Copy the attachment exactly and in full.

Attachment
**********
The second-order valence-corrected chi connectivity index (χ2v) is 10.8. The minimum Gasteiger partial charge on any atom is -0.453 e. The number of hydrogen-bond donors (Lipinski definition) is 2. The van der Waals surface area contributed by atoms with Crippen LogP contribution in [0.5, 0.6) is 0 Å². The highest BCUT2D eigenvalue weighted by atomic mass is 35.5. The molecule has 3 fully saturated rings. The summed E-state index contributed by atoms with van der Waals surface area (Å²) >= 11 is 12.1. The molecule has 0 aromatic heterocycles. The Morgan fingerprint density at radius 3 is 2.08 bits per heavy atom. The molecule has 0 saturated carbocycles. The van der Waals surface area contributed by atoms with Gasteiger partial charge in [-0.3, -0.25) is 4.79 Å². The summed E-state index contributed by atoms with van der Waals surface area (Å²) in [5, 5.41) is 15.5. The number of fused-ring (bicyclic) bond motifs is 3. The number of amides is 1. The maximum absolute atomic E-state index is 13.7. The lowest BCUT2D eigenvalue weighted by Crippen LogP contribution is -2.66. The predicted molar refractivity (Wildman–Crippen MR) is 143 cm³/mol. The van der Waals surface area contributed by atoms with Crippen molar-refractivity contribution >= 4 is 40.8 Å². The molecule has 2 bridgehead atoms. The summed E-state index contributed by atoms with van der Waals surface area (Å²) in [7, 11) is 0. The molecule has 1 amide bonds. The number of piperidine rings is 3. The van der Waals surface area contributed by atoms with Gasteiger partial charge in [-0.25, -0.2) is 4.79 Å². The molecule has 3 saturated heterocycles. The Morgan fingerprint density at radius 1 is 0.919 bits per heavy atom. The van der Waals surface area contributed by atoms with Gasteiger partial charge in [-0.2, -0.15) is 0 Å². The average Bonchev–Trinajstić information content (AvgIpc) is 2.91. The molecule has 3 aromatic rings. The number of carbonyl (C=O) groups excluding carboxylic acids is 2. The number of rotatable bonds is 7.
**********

The second-order valence-corrected chi connectivity index (χ2v) is 10.8. The minimum Gasteiger partial charge on any atom is -0.453 e. The number of hydrogen-bond donors (Lipinski definition) is 2. The van der Waals surface area contributed by atoms with Crippen LogP contribution in [0.5, 0.6) is 0 Å². The highest BCUT2D eigenvalue weighted by atomic mass is 35.5. The molecule has 3 fully saturated rings. The summed E-state index contributed by atoms with van der Waals surface area (Å²) >= 11 is 12.1. The molecule has 0 aromatic heterocycles. The Morgan fingerprint density at radius 3 is 2.08 bits per heavy atom. The molecule has 0 saturated carbocycles. The van der Waals surface area contributed by atoms with Gasteiger partial charge in [-0.3, -0.25) is 4.79 Å². The summed E-state index contributed by atoms with van der Waals surface area (Å²) in [5, 5.41) is 15.5. The number of fused-ring (bicyclic) bond motifs is 3. The number of amides is 1. The maximum absolute atomic E-state index is 13.7. The lowest BCUT2D eigenvalue weighted by Crippen LogP contribution is -2.66. The predicted molar refractivity (Wildman–Crippen MR) is 143 cm³/mol. The van der Waals surface area contributed by atoms with Crippen molar-refractivity contribution >= 4 is 40.8 Å². The molecule has 2 bridgehead atoms. The summed E-state index contributed by atoms with van der Waals surface area (Å²) in [7, 11) is 0. The molecule has 1 amide bonds. The number of piperidine rings is 3. The van der Waals surface area contributed by atoms with Gasteiger partial charge in [-0.25, -0.2) is 4.79 Å². The molecule has 3 saturated heterocycles. The Morgan fingerprint density at radius 1 is 0.919 bits per heavy atom. The van der Waals surface area contributed by atoms with Gasteiger partial charge in [-0.2, -0.15) is 0 Å². The average Bonchev–Trinajstić information content (AvgIpc) is 2.91. The molecule has 3 aromatic rings. The number of carbonyl (C=O) groups excluding carboxylic acids is 2. The number of rotatable bonds is 7.